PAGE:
So The Adventure’s Abound Season of Pokémon GO not only brought about a rather substantial update to PvP and shifted the meta, but also coincided with the start of the 2024 Play! Pokémon Tournament season. As such I took a look at the first regional tournament this season to gauge what Great League PvP going forward might look like, and made some bold assumptions along the way.
And now that we’re either half or two-thirds of the way into the season depending on when this article comes out, I thought it would be fun to take a second look at the state of the official tournament format.
So what did I get right? What did I get wrong? Let’s take a look at some of the biggest names in PvP right now and find out!
That Which Has Been Decided: Gligar
One prevalent theme since the start of the season is the avenue for choices. All of a sudden, we found ourselves with multiple viable moves and forms for meta-defining Pokémon. One such decision to make was whether or not regular or shadow Gligar was more desirable for PvP. And it seems trainers that participate in the official tournament circuit have come to a consensus. Regular Gligar is in, Shadow Gligar is out. With both the Sacramento and Lille regional tournaments seeing practically no Shadow Gligar action.
So I suppose Gligar’s natural bulk is preferred over the damage boost Shadow Gligar may bring. If you are yet to build a Gligar for yourself, you might want to save your candies and just build a regular one, rather than the more expensive shadow variant.
Though while talking about Gligar, I don’t think it would be fair to just leave with talking about which version of Gligar is preferred. Because Gligar being part Ground has had a rather substantial ripple effect in the meta overall. Most notably, Steel types have taken the largest hit, being perpetually afraid of those super-effective digs.
And this of course had further effects on other Pokémon down the line which will be discussed in due time. Yet despite its contribution to shifts in how the Great League is played, I would argue Gligar itself is not as prevalent as prior Flying types such as Noctowl and Altaria were. With trainers top-cutting and even winning tournaments with other flying types such as Pelipper, Mandibuzz, Mantine, and even Dragonite.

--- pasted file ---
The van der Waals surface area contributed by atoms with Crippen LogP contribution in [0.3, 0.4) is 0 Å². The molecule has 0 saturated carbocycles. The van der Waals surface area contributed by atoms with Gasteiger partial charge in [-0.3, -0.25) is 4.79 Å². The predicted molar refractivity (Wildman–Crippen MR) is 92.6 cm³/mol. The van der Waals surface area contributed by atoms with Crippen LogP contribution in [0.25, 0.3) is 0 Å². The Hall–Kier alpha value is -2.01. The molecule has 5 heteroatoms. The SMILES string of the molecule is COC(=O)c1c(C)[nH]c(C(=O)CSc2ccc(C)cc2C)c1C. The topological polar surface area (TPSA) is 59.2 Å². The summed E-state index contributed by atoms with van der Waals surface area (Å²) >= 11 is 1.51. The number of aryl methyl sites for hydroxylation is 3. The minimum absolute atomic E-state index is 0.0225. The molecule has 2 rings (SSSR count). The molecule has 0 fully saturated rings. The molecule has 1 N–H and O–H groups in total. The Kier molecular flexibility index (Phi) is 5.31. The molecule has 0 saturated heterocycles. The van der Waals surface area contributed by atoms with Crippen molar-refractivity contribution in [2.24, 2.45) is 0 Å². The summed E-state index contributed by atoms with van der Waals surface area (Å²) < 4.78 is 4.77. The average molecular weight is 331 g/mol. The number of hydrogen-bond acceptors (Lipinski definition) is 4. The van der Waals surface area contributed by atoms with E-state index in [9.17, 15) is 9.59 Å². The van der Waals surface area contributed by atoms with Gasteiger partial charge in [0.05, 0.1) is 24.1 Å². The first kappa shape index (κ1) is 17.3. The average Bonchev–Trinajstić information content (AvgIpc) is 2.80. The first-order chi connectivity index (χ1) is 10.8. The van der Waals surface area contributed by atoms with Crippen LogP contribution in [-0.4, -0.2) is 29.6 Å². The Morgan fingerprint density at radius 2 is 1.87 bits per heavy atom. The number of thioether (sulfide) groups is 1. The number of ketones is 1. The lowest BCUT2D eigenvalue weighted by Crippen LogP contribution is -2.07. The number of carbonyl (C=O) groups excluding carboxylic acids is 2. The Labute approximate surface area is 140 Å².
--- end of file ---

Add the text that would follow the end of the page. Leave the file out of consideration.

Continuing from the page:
The Decision Yet To Be Made: Medicham
Now here’s the thing, Medicham was always a major player for PvP in the Great League format. And it feels as though that isn’t changing any time soon, as Medichams are even more prevalent right now than ever. But with the slight nerf to Psychic this season, a question arose on whether Dynamic Punch is preferred over it. And unlike the decision regarding shadow or regular Gligar, this decision doesn’t seem as clear-cut.
On one hand, Dynamic Punch feels reaaally good in the current meta. It makes matchups against bulky meta staples such as Lickitung and Umbreon a lot better on the side of Medicham. And completely destroys Pokémon weak to Fighting such as Alolan Sandslash. But on the other hand, Psychic does perform better in the Medicham Vs. Medicham scenario. And with both Sacramento and Lille tournaments seeing 100% Medicham usage on day 2, I think it’s safe to say Medichams will meet each other! In such a scenario, having access to Psychic does give you an advantage.
So while Dynamic Punch was a bit more preferred in Lille, I think we will still continue to see Medichams running Psychic going forward. As for whether or not you want to run Dynamic Punch or Psychic, I think it comes down to team composition. If you think you have other solid counters for Medicham Dynamic Punch is the way to go, but if your main counter to Medi is Medi, then Psychic might be the preferred move.
A Throne Fit for A King: Serperior
Coming back to the ripple effects in the meta as a result of Gligar being the Flying type of choice, we have Grass types. Honestly, there were always grass types with solid moves and stats for PvP. But unfortunately, they couldn’t really break out into the open meta with so many bulky Steels and Flying type threats going around. But with Gligar scaring out the steels and prevalent flying types not doing as significant flying-type damage as before, it’s finally time for the grass types to shine!
Shadow Venusaur and Shadow Victreebel are nice with their heavy damage. But I think there is (rather fittingly) a clear winner that stands above the rest, Serperior. Can you believe I considered Serperior a spice pick in my initial article? Serperior already had impressive bulk, the fast energy-generating Vine Whip, and the community day Frenzy Plant. Now it also has fewer threats to contend with and access to a buffed Aerial Ace for coverage.